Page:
`# Polaris -------------------------------- if [[ "$(hostname)==x3*" ]]; then MACHINE="Polaris" CONDA_DATE="2023-10-02" # thetaGPU ------------------------------- elif [[ "$(hostname)==thetagpu*" ]]; then MACHINE="thetaGPU" CONDA_DATE="2023-01-11" else echo "Unknown machine" exit 1 fi # Setup conda + build virtual env ----------------------------------------- module load "conda/${CONDA_DATE}" conda activate base git clone https://github.com/saforem2/l2hmc-qcd cd l2hmc-qcd mkdir -p "venvs/${MACHINE}/${CONDA_DATE}" python3 -m venv "venvs/${MACHINE}/${CONDA_DATE}" --system-site-packages source "venvs/${MACHINE}/${CONDA_DATE}/bin/activate" python3 -m pip install --upgrade pip setuptools wheel # Install `l2hmc` ---------- python3 -m pip install -e . # Train ---------------------------------------------------------------------- cd src/l2hmc ./bin/train.sh mode=test framework=pytorch backend=deepspeed seed="${RANDOM}"`

# Details

## Lattice Dynamics

**Goal**: Use L2HMC to efficiently generate gauge configurations for calculating observables in lattice QCD.

A detailed description of the (ongoing) work to apply this algorithm to simulations in lattice QCD (specifically, a 2D U(1) lattice gauge theory model) can be found in arXiv:2105.03418.

For a given target distribution, \pi(U) the `Dynamics`

object (`src/l2hmc/dynamics/`

) implements methods for generating proposal configurations

U_{0} \rightarrow U_{1} \rightarrow \cdots \rightarrow U_{n} \sim \pi(U)

using the generalized leapfrog update, as shown to the right in Figure 2.

This generalized leapfrog update takes as input a buffer of lattice configurations `U`

^{2} and generates a proposal configuration:

U^{\prime}= `Dynamics(U)`

by evolving the generalized L2HMC dynamics.

## Contact

** Code author:** Sam Foreman

** Pull requests and issues should be directed to:** saforem2

## Posts

Date | Title | Author |
---|---|---|

Oct 4, 2023 | undefined | |

Oct 4, 2023 | Posts | |

Oct 4, 2023 | undefined | |

Oct 4, 2023 | MCMC + Diffusion Sampling | |

Oct 4, 2023 | Denoising Diffusion Probabilistic Models | |

Oct 4, 2023 | undefined | |

Oct 4, 2023 | Recent Talks | |

Oct 4, 2023 | undefined | |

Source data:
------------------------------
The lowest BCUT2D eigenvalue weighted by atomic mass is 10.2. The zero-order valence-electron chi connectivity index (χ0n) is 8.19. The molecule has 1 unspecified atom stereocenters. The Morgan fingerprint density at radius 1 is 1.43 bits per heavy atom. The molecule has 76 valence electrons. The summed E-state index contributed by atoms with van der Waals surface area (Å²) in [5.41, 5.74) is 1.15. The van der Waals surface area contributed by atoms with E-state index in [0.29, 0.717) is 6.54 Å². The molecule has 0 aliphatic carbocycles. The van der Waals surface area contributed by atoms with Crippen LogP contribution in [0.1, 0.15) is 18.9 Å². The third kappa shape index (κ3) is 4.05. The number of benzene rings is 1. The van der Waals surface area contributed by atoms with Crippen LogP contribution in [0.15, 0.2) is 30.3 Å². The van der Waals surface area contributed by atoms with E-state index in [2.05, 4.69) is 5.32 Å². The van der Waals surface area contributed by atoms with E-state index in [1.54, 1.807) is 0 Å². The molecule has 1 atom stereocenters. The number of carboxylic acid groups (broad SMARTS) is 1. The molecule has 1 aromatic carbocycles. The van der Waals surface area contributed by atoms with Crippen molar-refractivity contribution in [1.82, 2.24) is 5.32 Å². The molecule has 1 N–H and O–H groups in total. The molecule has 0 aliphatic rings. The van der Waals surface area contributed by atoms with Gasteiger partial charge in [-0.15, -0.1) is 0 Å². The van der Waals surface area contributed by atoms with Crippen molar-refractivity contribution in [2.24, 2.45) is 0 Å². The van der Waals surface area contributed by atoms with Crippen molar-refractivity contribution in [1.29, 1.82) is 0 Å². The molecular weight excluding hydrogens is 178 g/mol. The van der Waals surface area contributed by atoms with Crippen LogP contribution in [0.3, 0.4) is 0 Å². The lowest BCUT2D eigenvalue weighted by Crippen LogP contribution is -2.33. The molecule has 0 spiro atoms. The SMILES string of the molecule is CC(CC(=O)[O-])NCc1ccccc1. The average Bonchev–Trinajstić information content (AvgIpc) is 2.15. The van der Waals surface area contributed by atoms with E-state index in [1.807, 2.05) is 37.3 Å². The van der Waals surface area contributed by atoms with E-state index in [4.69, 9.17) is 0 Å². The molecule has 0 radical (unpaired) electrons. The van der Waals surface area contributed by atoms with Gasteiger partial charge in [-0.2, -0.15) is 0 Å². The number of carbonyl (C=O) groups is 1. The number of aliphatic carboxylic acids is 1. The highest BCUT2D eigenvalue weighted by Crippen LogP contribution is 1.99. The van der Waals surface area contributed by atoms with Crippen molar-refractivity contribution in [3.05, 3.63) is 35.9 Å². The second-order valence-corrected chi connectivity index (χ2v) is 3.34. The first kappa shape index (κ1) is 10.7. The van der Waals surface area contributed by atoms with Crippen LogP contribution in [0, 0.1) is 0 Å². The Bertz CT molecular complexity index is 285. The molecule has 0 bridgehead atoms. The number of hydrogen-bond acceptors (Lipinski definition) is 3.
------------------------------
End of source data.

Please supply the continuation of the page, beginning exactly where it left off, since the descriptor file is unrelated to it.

Oct 4, 2023 | 2D U(1) Example | |

Oct 4, 2023 | undefined | |

Oct 4, 2023 | 4D SU(3) Model |

## Citation

If you use this code or found this work interesting, please cite our work along with the original paper:

```
@misc{foreman2021deep,
title={Deep Learning Hamiltonian Monte Carlo},
author={Sam Foreman and Xiao-Yong Jin and James C. Osborn},
year={2021},
eprint={2105.03418},
archivePrefix={arXiv},
primaryClass={hep-lat}
}
```

```
@article{levy2017generalizing,
title={Generalizing Hamiltonian Monte Carlo with Neural Networks},
author={Levy, Daniel and Hoffman, Matthew D. and Sohl-Dickstein, Jascha},
journal={arXiv preprint arXiv:1711.09268},
year={2017}
}
```

## Acknowledgement

Note

This research used resources of the Argonne Leadership Computing Facility, which is a DOE Office of Science User Facility supported under contract DE_AC02-06CH11357.

This work describes objective technical results and analysis.

Any subjective views or opinions that might be expressed in the work do not necessarily represent the views of the U.S. DOE or the United States Government.

## Footnotes

A good way to do this is on top of a

`conda`

environment, e.g.:

`bash conda activate base; # with either {pytorch, tensorflow} mkdir venv python3 -m venv venv --system-site-packages source venv/bin/activate # for development addons: # python3 -m pip install -e ".[dev]" python3 -m pip install -e .`

β©οΈNote that throughout the code, we refer to the link variables as

`x`

and the conjugate momenta as`v`

.β©οΈreferred to as

`vNet`

for the network used to update`v`

β©οΈreferred to as

`xNet`

for the network used to update`x`

β©οΈ

## Citation

```
@online{foreman,
author = {Foreman, Sam},
title = {L2hmc-Qcd},
url = {https://saforem2.github.io/l2hmc-qcd},
langid = {en}
}
```